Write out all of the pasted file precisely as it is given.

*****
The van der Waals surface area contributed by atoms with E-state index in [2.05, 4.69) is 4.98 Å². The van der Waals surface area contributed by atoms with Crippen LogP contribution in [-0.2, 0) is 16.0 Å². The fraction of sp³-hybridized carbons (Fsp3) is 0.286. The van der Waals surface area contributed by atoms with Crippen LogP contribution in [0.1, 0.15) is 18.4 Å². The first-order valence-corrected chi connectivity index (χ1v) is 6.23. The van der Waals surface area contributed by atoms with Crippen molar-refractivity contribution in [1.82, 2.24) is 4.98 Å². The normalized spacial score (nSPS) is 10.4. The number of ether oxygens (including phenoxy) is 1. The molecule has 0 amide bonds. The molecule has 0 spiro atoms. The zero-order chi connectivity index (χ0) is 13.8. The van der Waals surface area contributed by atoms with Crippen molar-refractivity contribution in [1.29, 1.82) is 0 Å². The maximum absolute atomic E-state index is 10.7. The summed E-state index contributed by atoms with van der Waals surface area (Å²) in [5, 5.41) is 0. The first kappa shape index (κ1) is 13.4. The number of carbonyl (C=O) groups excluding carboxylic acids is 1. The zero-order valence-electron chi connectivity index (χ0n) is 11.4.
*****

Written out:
The van der Waals surface area contributed by atoms with E-state index in [2.05, 4.69) is 4.98 Å². The van der Waals surface area contributed by atoms with Crippen LogP contribution in [-0.2, 0) is 16.0 Å². The fraction of sp³-hybridized carbons (Fsp3) is 0.286. The van der Waals surface area contributed by atoms with Crippen LogP contribution in [0.1, 0.15) is 18.4 Å². The first-order valence-corrected chi connectivity index (χ1v) is 6.23. The van der Waals surface area contributed by atoms with Crippen molar-refractivity contribution in [1.82, 2.24) is 4.98 Å². The normalized spacial score (nSPS) is 10.4. The number of ether oxygens (including phenoxy) is 1. The molecule has 0 amide bonds. The molecule has 0 spiro atoms. The zero-order chi connectivity index (χ0) is 13.8. The van der Waals surface area contributed by atoms with Crippen molar-refractivity contribution in [1.29, 1.82) is 0 Å². The maximum absolute atomic E-state index is 10.7. The summed E-state index contributed by atoms with van der Waals surface area (Å²) in [5, 5.41) is 0. The first kappa shape index (κ1) is 13.4. The number of carbonyl (C=O) groups excluding carboxylic acids is 1. The zero-order valence-electron chi connectivity index (χ0n) is 11.4.